The TWC Denim Jacket

If it wasn’t for the denim jacket, the contemporary wardrobe would be a whole lot less interesting as it represents so much about culture and humanity. This is because it has undergone a profoundly transcendent journey from workwear to high fashion over more than a century of existence. For us at The Workers Club, it’s a core part of our brand and a key piece in the versatile wardrobe that we try to encourage our friends and customers to start building. 

From its humble roots in the late 19th century as a go-to garment for noble, blue collar labourers chasing gold and renegade cowboys looking for trouble, the denim jacket later became a symbol of counterculture style and rebellion in the 50s. A decade later, it had a much different vibe thanks to the widespread hedonistic lifestyles of the western world. Barefooted and carefree, they wore denim jackets emblazoned with peace signs as they protested against events such as the Vietnam War. The denim jacket then underwent a drastic homogenisation and filtration into all areas of modern culture and the varying codes of dress that they prescribed to – rockers, greasers, punks, skins, skate, rappers and ravers.

Like its lower half relation, the denim jacket was first created by Levi Strauss circa 1880 and therefore was designed with the same utilitarian sensibility – rough and ready for whatever challenge was to be thrown at it. It was a proud Made in USA product that was for the honest, working class American, and so it didn’t take long for many other makers to start producing denim jackets, many in the same style as Levi’s three most popular iterations; Type I, Type II, and Type III, all of which are icons in their own right. 

Following World War Two, denim’s popularity exploded as troopers started sporting their denim at home (yes, denim was a widely-used fabric during WW2) and suddenly it was no longer the reserve of the working class as middle America became enamoured with its many qualities. With the economic boom of the post-war period, which coincided with the emergence of television and cinema, it was soon seen being worn by the great and the good. Brando, Brynner and Newman on the silver screen. Lennon, Jagger and Elvis on the stage. The list goes on and on and each one with their unique brand of cool enriched the denim jacket’s appeal and strengthened its reputation and stature as this must-have garment. 


For Adam, the denim jacket has long been an important garment in his wardrobe and lifestyle. “When I was a kid pretending to be a cowboy, I pictured myself wearing a distressed denim jacket with a big hat. Another memory that sticks out was seeing for the first time Dennis Hopper’s iconic look in The Last Movie and then seeing it on someone completely different such as George Harrison. I love The Rolling Stones and seeing how they paired denim jackets with button down shirts and sta-prest chinos, and even Blondie giving it her own slant,” he says. 

While many brands replicate the iconic denim jackets of yesteryear – mainly the Type I, Type II, and Type III from Levis – Adam and Charlotte both favour the lesser-known Buckaroo jacket from Big Smith, which is a legacy denim brand from the post-war era. Heavily distressed and with many stories that it could no doubt tell, it’s an incredibly valued piece of vintage clothing that Adam has in his arsenal (which can be viewed in our store, and, depending on the style, some pieces can even be purchased).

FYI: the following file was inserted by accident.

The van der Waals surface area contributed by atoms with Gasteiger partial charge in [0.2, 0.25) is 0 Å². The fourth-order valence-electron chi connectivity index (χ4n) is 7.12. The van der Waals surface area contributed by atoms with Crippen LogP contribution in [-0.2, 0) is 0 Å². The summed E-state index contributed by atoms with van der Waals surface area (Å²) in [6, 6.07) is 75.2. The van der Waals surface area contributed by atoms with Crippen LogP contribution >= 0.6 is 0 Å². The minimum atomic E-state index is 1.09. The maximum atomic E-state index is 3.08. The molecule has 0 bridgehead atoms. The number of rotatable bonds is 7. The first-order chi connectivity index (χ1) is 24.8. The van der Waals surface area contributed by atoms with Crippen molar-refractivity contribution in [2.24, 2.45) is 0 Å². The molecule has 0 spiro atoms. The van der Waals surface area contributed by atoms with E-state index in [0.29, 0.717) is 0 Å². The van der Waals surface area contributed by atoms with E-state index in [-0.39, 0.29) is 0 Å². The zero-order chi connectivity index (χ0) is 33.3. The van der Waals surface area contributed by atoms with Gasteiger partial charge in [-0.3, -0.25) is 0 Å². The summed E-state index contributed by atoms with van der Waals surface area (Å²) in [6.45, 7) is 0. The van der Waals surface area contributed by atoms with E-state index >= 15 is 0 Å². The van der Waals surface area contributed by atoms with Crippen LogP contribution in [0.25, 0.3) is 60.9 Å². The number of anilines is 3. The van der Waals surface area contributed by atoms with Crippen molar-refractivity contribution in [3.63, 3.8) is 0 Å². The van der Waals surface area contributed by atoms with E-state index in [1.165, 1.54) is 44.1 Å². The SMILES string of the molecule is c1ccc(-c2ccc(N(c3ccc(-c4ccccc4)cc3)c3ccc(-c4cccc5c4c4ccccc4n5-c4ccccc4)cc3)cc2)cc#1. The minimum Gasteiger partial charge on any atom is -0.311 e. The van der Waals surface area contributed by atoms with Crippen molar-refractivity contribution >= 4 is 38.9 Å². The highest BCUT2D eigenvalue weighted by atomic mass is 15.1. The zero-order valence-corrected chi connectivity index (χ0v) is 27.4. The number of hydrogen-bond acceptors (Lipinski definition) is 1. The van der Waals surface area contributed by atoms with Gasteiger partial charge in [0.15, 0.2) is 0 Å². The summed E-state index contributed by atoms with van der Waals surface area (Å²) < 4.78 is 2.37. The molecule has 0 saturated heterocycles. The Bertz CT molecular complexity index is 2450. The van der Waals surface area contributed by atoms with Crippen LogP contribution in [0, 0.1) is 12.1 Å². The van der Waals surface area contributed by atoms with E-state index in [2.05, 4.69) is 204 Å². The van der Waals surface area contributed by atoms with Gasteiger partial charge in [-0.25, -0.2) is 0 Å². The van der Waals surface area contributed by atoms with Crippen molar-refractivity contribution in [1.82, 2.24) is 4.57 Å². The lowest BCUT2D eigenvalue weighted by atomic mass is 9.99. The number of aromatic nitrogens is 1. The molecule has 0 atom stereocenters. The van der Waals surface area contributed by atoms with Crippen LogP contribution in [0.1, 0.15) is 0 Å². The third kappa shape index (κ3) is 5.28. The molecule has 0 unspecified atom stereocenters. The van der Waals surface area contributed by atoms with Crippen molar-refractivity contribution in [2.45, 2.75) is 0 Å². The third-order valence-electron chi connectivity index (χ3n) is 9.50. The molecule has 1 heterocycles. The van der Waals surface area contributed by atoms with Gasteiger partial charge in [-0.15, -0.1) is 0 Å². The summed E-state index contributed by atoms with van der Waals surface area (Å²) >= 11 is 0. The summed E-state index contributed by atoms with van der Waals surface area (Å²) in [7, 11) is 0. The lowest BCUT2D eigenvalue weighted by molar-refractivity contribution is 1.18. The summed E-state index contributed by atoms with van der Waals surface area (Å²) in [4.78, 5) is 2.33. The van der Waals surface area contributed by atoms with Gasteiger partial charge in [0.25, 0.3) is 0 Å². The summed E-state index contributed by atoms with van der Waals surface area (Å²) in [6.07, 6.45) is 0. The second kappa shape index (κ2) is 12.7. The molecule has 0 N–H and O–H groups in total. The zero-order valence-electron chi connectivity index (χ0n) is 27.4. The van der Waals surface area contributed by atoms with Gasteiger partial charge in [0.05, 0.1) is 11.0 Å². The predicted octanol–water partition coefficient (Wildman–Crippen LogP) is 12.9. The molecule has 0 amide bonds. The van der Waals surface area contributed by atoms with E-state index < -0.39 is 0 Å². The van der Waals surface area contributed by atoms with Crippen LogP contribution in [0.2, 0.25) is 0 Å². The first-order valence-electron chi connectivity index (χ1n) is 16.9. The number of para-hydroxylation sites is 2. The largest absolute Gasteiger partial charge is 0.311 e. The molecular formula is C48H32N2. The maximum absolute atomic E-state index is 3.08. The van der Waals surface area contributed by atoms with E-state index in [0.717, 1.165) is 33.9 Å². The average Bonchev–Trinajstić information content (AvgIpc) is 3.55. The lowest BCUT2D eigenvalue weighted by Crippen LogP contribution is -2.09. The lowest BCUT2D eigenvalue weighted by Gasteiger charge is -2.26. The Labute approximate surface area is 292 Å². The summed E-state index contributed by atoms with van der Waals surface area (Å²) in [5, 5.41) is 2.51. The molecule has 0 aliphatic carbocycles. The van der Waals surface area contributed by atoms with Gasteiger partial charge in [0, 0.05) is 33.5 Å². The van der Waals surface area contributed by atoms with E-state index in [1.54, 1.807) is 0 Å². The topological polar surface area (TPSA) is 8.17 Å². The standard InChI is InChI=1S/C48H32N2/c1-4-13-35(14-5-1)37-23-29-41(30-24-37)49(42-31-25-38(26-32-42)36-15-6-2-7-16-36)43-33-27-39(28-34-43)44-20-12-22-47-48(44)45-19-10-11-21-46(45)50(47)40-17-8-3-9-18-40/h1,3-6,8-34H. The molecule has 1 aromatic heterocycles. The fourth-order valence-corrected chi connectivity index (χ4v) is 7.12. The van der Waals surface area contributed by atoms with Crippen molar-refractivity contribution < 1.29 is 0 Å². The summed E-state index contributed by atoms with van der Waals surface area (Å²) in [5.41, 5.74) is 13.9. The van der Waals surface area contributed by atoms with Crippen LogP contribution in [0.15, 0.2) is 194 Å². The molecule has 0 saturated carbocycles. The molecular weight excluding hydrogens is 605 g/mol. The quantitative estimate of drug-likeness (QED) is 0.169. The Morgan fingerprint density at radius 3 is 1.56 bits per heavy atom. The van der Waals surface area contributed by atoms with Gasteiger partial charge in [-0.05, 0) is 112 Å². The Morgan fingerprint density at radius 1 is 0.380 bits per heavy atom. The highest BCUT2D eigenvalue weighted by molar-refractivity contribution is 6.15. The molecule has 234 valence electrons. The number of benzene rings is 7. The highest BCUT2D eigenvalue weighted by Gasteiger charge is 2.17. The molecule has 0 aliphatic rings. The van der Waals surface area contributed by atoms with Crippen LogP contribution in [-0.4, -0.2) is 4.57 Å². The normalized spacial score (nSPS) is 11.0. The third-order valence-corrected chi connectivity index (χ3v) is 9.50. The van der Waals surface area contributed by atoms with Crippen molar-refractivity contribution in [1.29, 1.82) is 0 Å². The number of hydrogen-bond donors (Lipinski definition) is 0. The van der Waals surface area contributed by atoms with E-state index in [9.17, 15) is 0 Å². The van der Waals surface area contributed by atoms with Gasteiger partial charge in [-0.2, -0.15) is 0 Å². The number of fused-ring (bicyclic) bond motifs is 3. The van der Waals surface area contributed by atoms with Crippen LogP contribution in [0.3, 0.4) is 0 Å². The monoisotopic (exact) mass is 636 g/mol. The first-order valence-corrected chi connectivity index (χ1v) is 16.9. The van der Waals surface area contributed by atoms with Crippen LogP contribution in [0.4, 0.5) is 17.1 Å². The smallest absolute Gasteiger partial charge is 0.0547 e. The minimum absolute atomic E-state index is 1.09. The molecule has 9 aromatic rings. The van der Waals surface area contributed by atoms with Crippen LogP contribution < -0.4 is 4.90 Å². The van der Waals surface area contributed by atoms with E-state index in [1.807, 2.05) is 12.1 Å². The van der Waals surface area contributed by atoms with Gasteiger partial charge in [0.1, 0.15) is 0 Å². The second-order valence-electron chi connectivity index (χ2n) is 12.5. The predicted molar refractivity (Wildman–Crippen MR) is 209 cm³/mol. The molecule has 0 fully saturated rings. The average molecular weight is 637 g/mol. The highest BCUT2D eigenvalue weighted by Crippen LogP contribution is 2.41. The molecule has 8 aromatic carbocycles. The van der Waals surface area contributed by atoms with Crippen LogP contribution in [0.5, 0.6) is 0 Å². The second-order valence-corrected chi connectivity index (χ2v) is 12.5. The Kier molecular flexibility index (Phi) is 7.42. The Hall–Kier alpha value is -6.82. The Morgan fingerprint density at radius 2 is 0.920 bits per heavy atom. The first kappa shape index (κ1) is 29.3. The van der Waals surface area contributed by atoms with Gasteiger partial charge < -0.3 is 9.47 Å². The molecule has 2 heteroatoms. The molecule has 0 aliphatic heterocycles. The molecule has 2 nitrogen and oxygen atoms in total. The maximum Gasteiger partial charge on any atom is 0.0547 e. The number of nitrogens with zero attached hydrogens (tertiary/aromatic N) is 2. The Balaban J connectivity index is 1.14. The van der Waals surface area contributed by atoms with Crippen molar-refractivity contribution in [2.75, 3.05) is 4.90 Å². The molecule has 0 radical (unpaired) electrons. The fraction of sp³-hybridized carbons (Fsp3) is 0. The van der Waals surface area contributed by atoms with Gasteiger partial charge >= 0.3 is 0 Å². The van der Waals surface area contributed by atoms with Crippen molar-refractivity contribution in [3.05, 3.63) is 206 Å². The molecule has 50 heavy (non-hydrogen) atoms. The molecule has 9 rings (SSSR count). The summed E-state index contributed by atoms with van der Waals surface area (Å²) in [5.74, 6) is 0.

“There are so many details that are perfect; the sleeves are a bit baggy and the jacket itself is a bit on the short side. I bought it in the early 2000’s whilst we were living in the US – I believe it was from a vintage dealer in Seattle,” recalls Adam.  

With a single pleat either side of the placket, Adam’s prized possession features two chest pockets snap closure and two slanted-entry patch pockets on the hips, which underline its utilitarian nature. For a twist, the snaps have been replaced for specially-made brass buttons while the boxy and loose fit has been streamlined in favour of a more modern and flattering cut. Finally, we’ve used state-of-the-art Japanese denim which would no doubt easily trump the quality of our muse. 


Woven in Okayama, the denim we use for our jackets (Indigo Rinse and Natural Rinse) weighs in at 13oz, which is the optimum weight for denim as it can be worn throughout the course of the year. Tailored using traditional techniques that ensure longevity, such as authentic chain stitching, it’s a piece that can be worn for years to come in many, many ways. 

“You can put it with anything,” Adam says. “From doubling it up if you’re feeling daring, or using it as a tool for layering. For example, I always wear one beneath my Shell jacket in winter, and once inside it acts as a blazer if you have an Oxford shirt beneath. A denim jacket will always dress down a smart outfit, and I think that’s a really modern way of dressing.” 

Whether you prefer the more classic Indigo Rinse, which will take on a unique patina through wear and tear, or the Natural Rinse, which is refreshing and striking, each one is built to last and opens up a whole new world of possibilities when it comes to dressing. With its rich heritage being combined with a new, modern way of life, it’s a must-have in our books, and we hope it will soon be in yours, too.

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